Theory of human enterprise
Developing mathematical models of markets, innovation and organisations, so that we can predict them and enhance them through interventions.
Science has traditionally been concerned with the natural world. But as society gets more interconnected and organisations get bigger, the man-made world needs a science of its own.
The sentiment of borrowers and lenders in a financial network is what drives markets to success, but also to ruin. We develop mathematical methods to predict how distress spreads, and determine strategies to limit system-wide catastrophic failure. We determine the latent potential in countries and firms by applying spectral-like theories to their networks of products and capabilities.
Despite advances in our understanding of evolution, what drives innovation remains elusive. Technological innovation operates in an expanding space of building blocks, in which combinations of technologies become new technologies. We characterise innovation in a mathematical way, extracting concepts and conservation laws, so that we can predict and influence it.
Organisations have emergent properties and capabilities that we are just coming to terms with. The success of some wikis suggests that many non-interacting agents can produce creative works superior to what any one person could do alone. What is the mathematical basis for collective creativity, and what sectors can we apply it to? Can it be used to speed up discovery in physics and mathematics?
A complexity-science approach to digital twins of cities views them as self-organising phenomena, instead of machines or logistic systems.
Statistical physics contributes to new models and metrics for the study of financial network structure, dynamics, stability and instability.
Networks where risky banks are mostly exposed to other risky banks have higher levels of systemic risk than those with stable bank interactions.
Consistent valuation of interbank claims within an interconnected financial system can be found with a recursive update of banks' equities.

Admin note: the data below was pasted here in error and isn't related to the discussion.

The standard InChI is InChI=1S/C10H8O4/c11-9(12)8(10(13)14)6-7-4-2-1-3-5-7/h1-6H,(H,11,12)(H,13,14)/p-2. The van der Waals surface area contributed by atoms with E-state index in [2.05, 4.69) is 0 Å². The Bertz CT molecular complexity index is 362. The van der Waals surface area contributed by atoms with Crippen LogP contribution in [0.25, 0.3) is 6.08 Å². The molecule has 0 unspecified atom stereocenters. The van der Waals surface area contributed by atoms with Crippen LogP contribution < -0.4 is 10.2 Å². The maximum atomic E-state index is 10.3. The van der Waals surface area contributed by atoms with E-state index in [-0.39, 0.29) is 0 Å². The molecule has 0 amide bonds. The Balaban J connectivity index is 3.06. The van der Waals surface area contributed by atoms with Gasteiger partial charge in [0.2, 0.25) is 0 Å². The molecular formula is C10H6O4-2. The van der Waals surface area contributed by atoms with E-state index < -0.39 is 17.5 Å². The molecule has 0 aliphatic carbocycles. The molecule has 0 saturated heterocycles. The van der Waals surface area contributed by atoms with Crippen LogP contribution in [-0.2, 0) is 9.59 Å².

Insights from biology, physics and business shed light on the nature and costs of complexity and how to manage it in business organizations.
A theoretical model of recursive innovation suggests that new technologies are recursively built up from new combinations of existing ones.
Modern portfolio theory inspires a strategy for allocating renewable energy sources which minimises the impact of production fluctuations.
The distribution of product complexity helps explain why some technology sectors tend to exhibit faster innovation rates than other sectors.
Network users who have access to the network’s most informative node, as quantified by a novel index, the InfoRank, have a competitive edge.
Bipartite networks model the structures of ecological and economic real-world systems, enabling hypothesis testing and crisis forecasting.
Forecast errors for simple experience curve models facilitate more reliable estimates for the costs of technology deployment.
The large-scale structure of the interbank network changes drastically in times of crisis due to the effect of measures from central banks.
The usefulness of components and the complexity of products inform the best strategy for innovation at different stages of the process.
Complex networks model the links between financial institutions and how these channels can transition from diversifying to propagating risk.
Firms can harness the shifting importance of component building blocks to build better products and services and hence increase their chances of sustained success.
When people operate in echo chambers, they focus on information adhering to their system of beliefs. Debunking them is harder than it seems.
A new algorithm unveils complicated structures in the bipartite mapping between countries and products of the international trade network.
Processes believed to stabilize financial markets can drive them towards instability by creating cyclical structures that amplify distress.
In systems of innovation, the relative usefulness of different components changes as the number of components we possess increases.
Non-linear models of distress propagation in financial networks characterise key regimes where shocks are either amplified or suppressed.
Targeted immunisation policies limit distress propagation and prevent system-wide crises in financial networks according to sandpile models.